Below is an example by Coca Cola (and yes, it pains me to share it, even to demonstrate my point … aaaarrgh!). It’s a 2 minute video.
In our conversation, I expressed my reaction when someone sends me such a link. I might look at it but once I realise it’s viral advertising, I stop and delete it. I very rarely, almost NEVER pass it on or share it.
They were really surprised as they felt it quite natural to share something funny or clever regardless that it was promoting a brand. They felt they might even want to support and promote a brand they liked. I listened openly as I always do, trying to understand and appreciate the changing values of the younger generation.
But I had cause for reflection. My concern is around the attempted invisibility of the advertising, the cloaking of consumerism as entertainment. The clever fairly seamless distribution, engaging willful actions of a public largely unaware of the impact of their actions. It makes me feel uneasy.
Is it really that harmful? Where is it leading us? Does it empower corporations to infiltrate our everyday life in ways we never imagined before? Or is it simply a mechanism to affirm the brand commitments we already hold for goods and services we want to avail ourselves of anyway?
Love to hear what you think?
I had NO experience as a Jillarro when we bought Spring Creek in 2005. It has been a steep learning curve … learning to ride the quad bike, muster, draft, and generally handle the stock. For the most part I do pretty well. Though I do find some of the vet-type tasks a little hard to stomach. For example we had to lance a large lump on a calf’s neck recently. Blah. I grin and bear it.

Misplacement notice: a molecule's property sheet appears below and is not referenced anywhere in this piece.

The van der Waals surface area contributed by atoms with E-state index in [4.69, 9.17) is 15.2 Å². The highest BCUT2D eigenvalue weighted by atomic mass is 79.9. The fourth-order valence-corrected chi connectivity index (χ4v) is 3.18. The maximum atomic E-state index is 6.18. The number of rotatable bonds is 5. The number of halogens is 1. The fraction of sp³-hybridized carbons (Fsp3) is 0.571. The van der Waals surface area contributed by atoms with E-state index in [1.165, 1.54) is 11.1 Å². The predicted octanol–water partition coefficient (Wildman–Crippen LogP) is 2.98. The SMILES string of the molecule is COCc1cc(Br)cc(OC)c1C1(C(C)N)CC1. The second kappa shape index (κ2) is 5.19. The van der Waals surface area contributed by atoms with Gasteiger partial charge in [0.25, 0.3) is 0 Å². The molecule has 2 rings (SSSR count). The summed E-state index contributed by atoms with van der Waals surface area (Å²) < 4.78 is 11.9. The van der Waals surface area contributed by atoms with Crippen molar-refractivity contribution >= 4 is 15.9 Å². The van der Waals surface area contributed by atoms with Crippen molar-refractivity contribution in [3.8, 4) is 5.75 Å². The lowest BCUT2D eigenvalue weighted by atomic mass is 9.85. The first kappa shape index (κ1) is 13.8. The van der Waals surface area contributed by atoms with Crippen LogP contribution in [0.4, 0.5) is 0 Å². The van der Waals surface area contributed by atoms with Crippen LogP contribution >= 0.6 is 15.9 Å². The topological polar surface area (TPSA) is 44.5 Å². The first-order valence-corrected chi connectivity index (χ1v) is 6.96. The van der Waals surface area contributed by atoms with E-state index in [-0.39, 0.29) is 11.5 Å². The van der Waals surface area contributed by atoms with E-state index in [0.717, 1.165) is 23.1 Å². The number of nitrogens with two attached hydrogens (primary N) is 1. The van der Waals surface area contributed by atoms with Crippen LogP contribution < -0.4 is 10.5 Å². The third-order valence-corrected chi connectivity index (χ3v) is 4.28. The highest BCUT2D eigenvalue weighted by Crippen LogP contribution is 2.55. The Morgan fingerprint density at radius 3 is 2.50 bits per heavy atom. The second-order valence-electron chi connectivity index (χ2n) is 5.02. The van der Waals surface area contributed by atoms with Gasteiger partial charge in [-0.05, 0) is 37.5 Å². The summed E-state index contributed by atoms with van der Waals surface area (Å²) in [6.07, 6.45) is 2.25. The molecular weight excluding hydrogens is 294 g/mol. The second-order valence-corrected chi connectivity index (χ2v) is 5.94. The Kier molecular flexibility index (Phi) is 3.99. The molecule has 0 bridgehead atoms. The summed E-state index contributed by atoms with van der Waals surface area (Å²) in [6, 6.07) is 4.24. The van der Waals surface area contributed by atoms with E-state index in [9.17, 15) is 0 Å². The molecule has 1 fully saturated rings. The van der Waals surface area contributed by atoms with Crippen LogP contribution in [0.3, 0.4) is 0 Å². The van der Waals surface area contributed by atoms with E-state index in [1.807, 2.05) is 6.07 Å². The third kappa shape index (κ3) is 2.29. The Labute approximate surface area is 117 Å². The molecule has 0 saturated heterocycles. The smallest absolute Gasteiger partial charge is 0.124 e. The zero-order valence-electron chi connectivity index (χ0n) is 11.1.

But last week we mustered our youngest breeders (still heifers), to take a look at them, drench and move them. We hadn’t counted on the fact that it was pretty much nine months since we put them out with the bull. They had started dropping calves in the last couple of days. They were so cute and wobbly … but NOT very good for mustering. If they can walk at all, they are very slow and linger at the back of the herd.
There was one cute little bull too wobbly to follow and his mum had left him in the grass. We couldn’t leave him there.
I had to go back on my own, run him down and somehow get him on the bike, wrestle him still and ride to the yards with him. Eek! They look quiet until you are about to pounce on them, then they can find amazing strength. I nearly gave up, feeling it was too hard. I was scared of riding and holding him at the same time.
I decided I had to give it a go. I managed to catch him by the tail and trap him between my legs. I tried to hold him until he calmed down but that didn’t seem likely anytime soon. Eventually I dragged/pulled him by his front legs. I managed to straddle him over the seat of the quad bike then I got on the bike while holding him with my arm and legs. It was exhausting.
I set off. He would give up from time to time and lie still and then he’d start kicking and bucking, trying to get off. Phew! It was a long ride, 3-4 k’s. It was especially tricky when I got to a gate, opening the gate while holding him. But I managed to do it somehow.
Sure, I was so sore the next couple of days from holding him all that way. But I was very proud of myself for managing to rescue him. He was reunited with his mum later that day. Such a relief!